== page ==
Ted Cruz ends bid for Republican nomination

After ruling on Hobby Lobby, can President really push ENDA?

Tuesday, July 8, 2014
Charlie Butts (

The recent U.S. Supreme Court decision favoring Hobby Lobby and religious freedom begs the question over President Obama and a political vow to homosexual activists. 

The Supreme Court ruled in the Hobby Lobby case that business owners of faith can object to the ObamaCare mandate to provide abortion-causing drugs on the basis of religious beliefs. But the question is whether that policy goes beyond Obamacare.

Barber, Matt (Liberty Counsel)Matt Barber, vice president of Liberty Counsel Action, was asked by OneNewsNow about the President's promised executive order forcing federal contractors to employ homosexuals, lesbians, cross-dressers and transgender people.

"What President Obama is doing with another unilateral executive order here is clearly unconstitutional in that it circumvents Congress," Barber argues. "And he does not have the authority to pass this so-called Employment Non-Discrimination Act unilaterally."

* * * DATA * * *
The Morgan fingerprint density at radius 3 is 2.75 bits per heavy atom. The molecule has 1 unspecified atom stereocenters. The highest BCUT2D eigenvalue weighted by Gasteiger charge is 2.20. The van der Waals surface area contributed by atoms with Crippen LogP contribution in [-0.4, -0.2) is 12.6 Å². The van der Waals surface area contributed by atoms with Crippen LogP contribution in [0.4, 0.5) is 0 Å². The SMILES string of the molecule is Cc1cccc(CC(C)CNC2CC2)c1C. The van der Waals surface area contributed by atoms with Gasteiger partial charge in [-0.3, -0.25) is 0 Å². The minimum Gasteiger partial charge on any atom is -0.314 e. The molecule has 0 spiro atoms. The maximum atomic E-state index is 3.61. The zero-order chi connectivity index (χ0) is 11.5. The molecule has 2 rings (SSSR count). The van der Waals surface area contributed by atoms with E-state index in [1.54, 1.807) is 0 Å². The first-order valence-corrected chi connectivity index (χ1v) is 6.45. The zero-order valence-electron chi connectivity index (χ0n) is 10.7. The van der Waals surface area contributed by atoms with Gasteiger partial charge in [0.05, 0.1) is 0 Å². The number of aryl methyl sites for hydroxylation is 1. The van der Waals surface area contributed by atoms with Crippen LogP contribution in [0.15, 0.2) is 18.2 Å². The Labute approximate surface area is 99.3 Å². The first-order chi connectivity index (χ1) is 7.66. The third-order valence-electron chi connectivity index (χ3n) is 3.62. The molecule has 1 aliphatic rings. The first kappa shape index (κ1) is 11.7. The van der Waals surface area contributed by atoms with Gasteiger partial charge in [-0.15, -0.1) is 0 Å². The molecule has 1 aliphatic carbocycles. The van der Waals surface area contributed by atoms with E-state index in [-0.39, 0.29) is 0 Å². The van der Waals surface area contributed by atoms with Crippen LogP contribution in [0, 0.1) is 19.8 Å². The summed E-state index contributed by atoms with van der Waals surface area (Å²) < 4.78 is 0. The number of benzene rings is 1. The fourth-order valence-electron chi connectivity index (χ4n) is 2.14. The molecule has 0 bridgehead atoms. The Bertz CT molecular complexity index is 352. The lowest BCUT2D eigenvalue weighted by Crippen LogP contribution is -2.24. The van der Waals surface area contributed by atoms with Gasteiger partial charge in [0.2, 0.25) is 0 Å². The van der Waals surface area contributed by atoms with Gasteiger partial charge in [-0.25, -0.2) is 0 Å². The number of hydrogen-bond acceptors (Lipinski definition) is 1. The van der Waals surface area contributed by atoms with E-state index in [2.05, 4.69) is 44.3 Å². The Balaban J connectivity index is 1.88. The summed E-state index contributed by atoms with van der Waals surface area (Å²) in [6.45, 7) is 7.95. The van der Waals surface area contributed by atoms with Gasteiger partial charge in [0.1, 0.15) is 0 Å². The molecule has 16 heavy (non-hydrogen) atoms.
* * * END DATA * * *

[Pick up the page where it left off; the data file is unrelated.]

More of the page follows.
Obama speakingThe bill, called ENDA, has passed the Senate but not the Republican-led House. So the question is whether the President can impose his will on federal contractors who are people of faith. 

What Obama has done, Barber argues, is "single out Christian business owners across the nation, who adhere to their faith, and said, You are not eligible if you hold to the biblical model of sexual morality.You are not eligible to have a contract with the federal government."

Barber says federal law plus the First Amendment of the Constitution suggest the President's plan is unconstitutional, and the Hobby Lobby case bolsters that view, he says. 

We moderate all reader comments, usually within 24 hours of posting (longer on weekends). Please limit your comment to 300 words or less and ensure it addresses the article. Comments that contain a link (URL), an inordinate number of words in ALL CAPS, rude remarks directed at other readers, or profanity/vulgarity will not be approved. More details
Curbing carbon dioxide pointless and expensive, says Heritage researcher

A critic of government efforts to clamp down on carbon pollution continues to speak out on that effort.